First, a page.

Tuesday, April 26, 2016

Bringing Southeast Asia To The American Southwest

This does not imply fusion cooking. This is about taking all that I learned at my cooking classes and putting them to use here.

One of the things that really excited me as I took the three classes during my trip was how fast one was able to make various iconic dishes. I suppose it makes sense if you live in broiling hot climate, you want food you can prepare quickly so you don't spend too much time over a hot stove.

We are blessed in our little hamlet of Albuquerque (okay 32nd largest city in US Albuquerque) that we evidently have a robust East and Southeast Asian population and we have a number of Asian grocery stores in town. One in particular is very large, has a very large selection of items and is convenient to where we live.

The key ingredients to a lot of the dishes from Thailand, Malaysia, and Cambodia are a series of curry or chile pastes. A number of these, particularly the Thai ones, you can buy ready made. Others you need to make yourself. Each of these pastes is in turn a combination of a number of ingredients but almost all have some combination of shallots, garlic, ginger, galangal, tumeric, lemongrass, and chiles. Then there are other components you add that create the differences.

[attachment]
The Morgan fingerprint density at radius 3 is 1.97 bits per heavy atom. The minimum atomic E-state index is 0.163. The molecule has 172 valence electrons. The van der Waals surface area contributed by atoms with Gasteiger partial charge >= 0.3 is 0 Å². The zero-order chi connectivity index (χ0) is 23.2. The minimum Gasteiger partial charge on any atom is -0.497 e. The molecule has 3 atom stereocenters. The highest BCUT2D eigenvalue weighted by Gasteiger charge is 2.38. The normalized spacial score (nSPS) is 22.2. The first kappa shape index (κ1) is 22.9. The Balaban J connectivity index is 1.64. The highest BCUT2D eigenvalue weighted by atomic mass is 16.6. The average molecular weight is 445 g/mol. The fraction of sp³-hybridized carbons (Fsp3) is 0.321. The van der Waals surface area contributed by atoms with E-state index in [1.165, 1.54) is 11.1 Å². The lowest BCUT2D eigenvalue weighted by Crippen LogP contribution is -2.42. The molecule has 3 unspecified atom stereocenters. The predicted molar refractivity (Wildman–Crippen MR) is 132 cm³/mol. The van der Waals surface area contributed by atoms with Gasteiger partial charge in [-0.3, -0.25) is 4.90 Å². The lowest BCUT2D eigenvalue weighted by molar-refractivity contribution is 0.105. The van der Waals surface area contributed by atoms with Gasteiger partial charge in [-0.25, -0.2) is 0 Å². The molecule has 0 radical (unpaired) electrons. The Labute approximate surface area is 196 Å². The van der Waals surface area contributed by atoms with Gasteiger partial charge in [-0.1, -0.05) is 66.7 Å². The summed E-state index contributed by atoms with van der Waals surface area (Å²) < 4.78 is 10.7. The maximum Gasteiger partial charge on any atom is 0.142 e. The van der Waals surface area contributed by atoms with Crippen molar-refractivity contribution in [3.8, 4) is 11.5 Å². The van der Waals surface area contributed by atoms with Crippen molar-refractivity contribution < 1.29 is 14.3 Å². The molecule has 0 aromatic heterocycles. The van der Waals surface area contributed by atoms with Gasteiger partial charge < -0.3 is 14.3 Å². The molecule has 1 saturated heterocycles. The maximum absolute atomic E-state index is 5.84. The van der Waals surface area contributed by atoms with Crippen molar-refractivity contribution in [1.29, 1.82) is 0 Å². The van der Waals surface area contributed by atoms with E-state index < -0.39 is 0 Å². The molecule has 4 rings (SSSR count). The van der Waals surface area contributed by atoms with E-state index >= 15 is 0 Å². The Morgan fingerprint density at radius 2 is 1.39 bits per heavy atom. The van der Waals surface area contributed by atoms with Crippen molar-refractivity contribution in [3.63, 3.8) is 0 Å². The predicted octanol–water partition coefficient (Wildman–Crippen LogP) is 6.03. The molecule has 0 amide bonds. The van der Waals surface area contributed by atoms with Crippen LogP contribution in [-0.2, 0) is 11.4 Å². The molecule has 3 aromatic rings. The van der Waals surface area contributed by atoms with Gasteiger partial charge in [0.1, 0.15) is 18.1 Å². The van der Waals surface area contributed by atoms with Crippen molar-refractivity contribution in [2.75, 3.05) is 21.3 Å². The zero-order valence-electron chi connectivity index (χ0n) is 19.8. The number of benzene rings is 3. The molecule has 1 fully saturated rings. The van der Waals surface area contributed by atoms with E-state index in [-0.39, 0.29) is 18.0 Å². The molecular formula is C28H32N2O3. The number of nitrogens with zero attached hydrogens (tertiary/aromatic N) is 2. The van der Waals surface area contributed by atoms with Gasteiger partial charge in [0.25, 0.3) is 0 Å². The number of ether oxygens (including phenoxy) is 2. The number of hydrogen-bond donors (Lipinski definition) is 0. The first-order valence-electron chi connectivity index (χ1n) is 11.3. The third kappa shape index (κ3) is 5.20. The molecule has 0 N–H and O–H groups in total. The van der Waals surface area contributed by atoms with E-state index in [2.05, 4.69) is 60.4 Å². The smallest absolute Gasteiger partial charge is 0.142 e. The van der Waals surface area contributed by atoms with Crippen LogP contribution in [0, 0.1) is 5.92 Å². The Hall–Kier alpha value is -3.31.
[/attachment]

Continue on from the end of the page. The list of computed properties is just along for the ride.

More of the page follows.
So I set aside this last weekend to making up a bunch of the pastes and freezing them.

Here's my haul from the local Asian market. In addition to all the stuff listed above there is Tom Yum paste, Tamirind extract, Thai apple eggplant, straw mushrooms and glass noodles. I also bought a heavy duty mortar and pestle. And I placed some of the cookbooks and recipes from our classes.

The essence of the paste making is pounding a whole bunch of rather tough plant ingredients until they break down.
Here's a batch of Malay curry paste about half way there.

Our teaches told us you could make this in a blender or food processor but the taste was better if you hand pounded at least 10 minutes before punting to the machine.
Here's a Cambodian curry paste for Amok after processing

Last night I put this to use and made Fish Amok.
The Cambodian curry, Amok versus the Malaysian curry like Redang are on opposite ends of the taste spectrum with the former being very light and the later being very robust. This comes not just from the curry pastes themselves but from the cooking technique as well.
Here's my Fish Amok cooking and served.

The Fish Amok took about a half an hour to make including cutting the vegetables

Looking forward to making some Malay style fried rice with chicken later this week with a salad. I couldn't find green papaya so I'm going to try it with kohlrabi.


Renee Michelle Goertzen said...

What a great stash of ingredients and pastes to have ready in the freezer!

alexis said...


JRR said...

in which the DI is seen continuing to run amok in the kitchen... we are on standby to consume the results....